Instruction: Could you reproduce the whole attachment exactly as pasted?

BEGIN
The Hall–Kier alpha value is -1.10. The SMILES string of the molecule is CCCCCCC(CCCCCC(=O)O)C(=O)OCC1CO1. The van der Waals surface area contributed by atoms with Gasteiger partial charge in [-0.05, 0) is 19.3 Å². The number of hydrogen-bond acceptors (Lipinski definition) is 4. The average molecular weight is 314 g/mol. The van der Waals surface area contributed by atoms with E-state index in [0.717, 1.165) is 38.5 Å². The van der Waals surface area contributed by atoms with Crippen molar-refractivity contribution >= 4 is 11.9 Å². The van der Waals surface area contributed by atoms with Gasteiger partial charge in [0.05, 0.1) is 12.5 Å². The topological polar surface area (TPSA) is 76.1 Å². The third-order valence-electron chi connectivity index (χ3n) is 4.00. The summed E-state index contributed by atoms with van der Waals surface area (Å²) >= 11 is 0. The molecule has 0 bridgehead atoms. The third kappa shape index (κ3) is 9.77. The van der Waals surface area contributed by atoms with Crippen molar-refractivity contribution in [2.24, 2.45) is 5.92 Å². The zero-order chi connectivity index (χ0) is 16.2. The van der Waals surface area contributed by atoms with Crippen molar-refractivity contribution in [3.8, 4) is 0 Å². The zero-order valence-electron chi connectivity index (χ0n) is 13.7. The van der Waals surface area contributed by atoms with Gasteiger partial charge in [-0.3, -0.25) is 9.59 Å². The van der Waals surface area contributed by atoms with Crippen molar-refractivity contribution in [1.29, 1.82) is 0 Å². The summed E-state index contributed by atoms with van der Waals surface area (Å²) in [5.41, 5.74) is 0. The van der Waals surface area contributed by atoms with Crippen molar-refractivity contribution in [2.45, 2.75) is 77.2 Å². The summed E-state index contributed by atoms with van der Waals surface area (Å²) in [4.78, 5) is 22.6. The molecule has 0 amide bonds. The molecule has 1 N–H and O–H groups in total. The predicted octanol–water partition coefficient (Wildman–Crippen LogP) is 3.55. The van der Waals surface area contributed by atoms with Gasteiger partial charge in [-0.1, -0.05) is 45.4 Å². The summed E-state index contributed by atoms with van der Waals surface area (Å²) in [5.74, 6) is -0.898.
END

The Hall–Kier alpha value is -1.10. The SMILES string of the molecule is CCCCCCC(CCCCCC(=O)O)C(=O)OCC1CO1. The van der Waals surface area contributed by atoms with Gasteiger partial charge in [-0.05, 0) is 19.3 Å². The number of hydrogen-bond acceptors (Lipinski definition) is 4. The average molecular weight is 314 g/mol. The van der Waals surface area contributed by atoms with E-state index in [0.717, 1.165) is 38.5 Å². The van der Waals surface area contributed by atoms with Crippen molar-refractivity contribution >= 4 is 11.9 Å². The van der Waals surface area contributed by atoms with Gasteiger partial charge in [0.05, 0.1) is 12.5 Å². The topological polar surface area (TPSA) is 76.1 Å². The third-order valence-electron chi connectivity index (χ3n) is 4.00. The summed E-state index contributed by atoms with van der Waals surface area (Å²) >= 11 is 0. The molecule has 0 bridgehead atoms. The third kappa shape index (κ3) is 9.77. The van der Waals surface area contributed by atoms with Crippen molar-refractivity contribution in [2.24, 2.45) is 5.92 Å². The zero-order chi connectivity index (χ0) is 16.2. The van der Waals surface area contributed by atoms with Crippen molar-refractivity contribution in [3.8, 4) is 0 Å². The zero-order valence-electron chi connectivity index (χ0n) is 13.7. The van der Waals surface area contributed by atoms with Gasteiger partial charge in [-0.3, -0.25) is 9.59 Å². The van der Waals surface area contributed by atoms with Crippen molar-refractivity contribution in [1.29, 1.82) is 0 Å². The summed E-state index contributed by atoms with van der Waals surface area (Å²) in [5.41, 5.74) is 0. The van der Waals surface area contributed by atoms with Crippen molar-refractivity contribution in [2.45, 2.75) is 77.2 Å². The summed E-state index contributed by atoms with van der Waals surface area (Å²) in [4.78, 5) is 22.6. The molecule has 0 amide bonds. The molecule has 1 N–H and O–H groups in total. The predicted octanol–water partition coefficient (Wildman–Crippen LogP) is 3.55. The van der Waals surface area contributed by atoms with Gasteiger partial charge in [-0.1, -0.05) is 45.4 Å². The summed E-state index contributed by atoms with van der Waals surface area (Å²) in [5.74, 6) is -0.898.